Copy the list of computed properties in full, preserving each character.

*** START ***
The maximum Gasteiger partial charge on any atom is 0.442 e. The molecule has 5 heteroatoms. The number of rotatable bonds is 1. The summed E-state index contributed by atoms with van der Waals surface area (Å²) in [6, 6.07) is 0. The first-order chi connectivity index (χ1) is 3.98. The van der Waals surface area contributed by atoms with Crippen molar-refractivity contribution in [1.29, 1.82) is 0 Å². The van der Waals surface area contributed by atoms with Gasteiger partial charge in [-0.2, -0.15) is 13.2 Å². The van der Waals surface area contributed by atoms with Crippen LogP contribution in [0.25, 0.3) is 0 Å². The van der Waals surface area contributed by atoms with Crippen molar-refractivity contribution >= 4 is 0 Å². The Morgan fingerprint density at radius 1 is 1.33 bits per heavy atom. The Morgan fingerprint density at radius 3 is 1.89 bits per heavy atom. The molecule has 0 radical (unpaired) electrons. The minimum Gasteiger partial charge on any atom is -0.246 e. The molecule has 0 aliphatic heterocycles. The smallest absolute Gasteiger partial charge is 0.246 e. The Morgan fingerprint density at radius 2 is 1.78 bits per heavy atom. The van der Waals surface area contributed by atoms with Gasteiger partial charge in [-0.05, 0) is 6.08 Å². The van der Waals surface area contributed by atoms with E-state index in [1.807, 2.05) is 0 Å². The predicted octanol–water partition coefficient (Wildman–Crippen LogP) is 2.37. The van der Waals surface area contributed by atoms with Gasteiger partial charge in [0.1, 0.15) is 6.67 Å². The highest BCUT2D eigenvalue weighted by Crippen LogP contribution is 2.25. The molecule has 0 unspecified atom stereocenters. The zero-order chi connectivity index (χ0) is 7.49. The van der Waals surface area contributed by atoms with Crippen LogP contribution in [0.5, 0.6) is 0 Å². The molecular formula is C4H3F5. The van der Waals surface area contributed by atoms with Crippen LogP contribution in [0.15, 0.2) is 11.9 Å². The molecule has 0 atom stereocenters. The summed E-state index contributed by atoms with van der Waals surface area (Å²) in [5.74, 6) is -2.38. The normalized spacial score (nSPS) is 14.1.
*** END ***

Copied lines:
The maximum Gasteiger partial charge on any atom is 0.442 e. The molecule has 5 heteroatoms. The number of rotatable bonds is 1. The summed E-state index contributed by atoms with van der Waals surface area (Å²) in [6, 6.07) is 0. The first-order chi connectivity index (χ1) is 3.98. The van der Waals surface area contributed by atoms with Crippen molar-refractivity contribution in [1.29, 1.82) is 0 Å². The van der Waals surface area contributed by atoms with Gasteiger partial charge in [-0.2, -0.15) is 13.2 Å². The van der Waals surface area contributed by atoms with Crippen LogP contribution in [0.25, 0.3) is 0 Å². The van der Waals surface area contributed by atoms with Crippen molar-refractivity contribution >= 4 is 0 Å². The Morgan fingerprint density at radius 1 is 1.33 bits per heavy atom. The Morgan fingerprint density at radius 3 is 1.89 bits per heavy atom. The molecule has 0 radical (unpaired) electrons. The minimum Gasteiger partial charge on any atom is -0.246 e. The molecule has 0 aliphatic heterocycles. The smallest absolute Gasteiger partial charge is 0.246 e. The Morgan fingerprint density at radius 2 is 1.78 bits per heavy atom. The van der Waals surface area contributed by atoms with Gasteiger partial charge in [-0.05, 0) is 6.08 Å². The van der Waals surface area contributed by atoms with E-state index in [1.807, 2.05) is 0 Å². The predicted octanol–water partition coefficient (Wildman–Crippen LogP) is 2.37. The van der Waals surface area contributed by atoms with Gasteiger partial charge in [0.1, 0.15) is 6.67 Å². The highest BCUT2D eigenvalue weighted by Crippen LogP contribution is 2.25. The molecule has 0 unspecified atom stereocenters. The zero-order chi connectivity index (χ0) is 7.49. The van der Waals surface area contributed by atoms with Crippen LogP contribution in [0.5, 0.6) is 0 Å². The molecular formula is C4H3F5. The van der Waals surface area contributed by atoms with Crippen LogP contribution in [0.15, 0.2) is 11.9 Å². The molecule has 0 atom stereocenters. The summed E-state index contributed by atoms with van der Waals surface area (Å²) in [5.74, 6) is -2.38. The normalized spacial score (nSPS) is 14.1.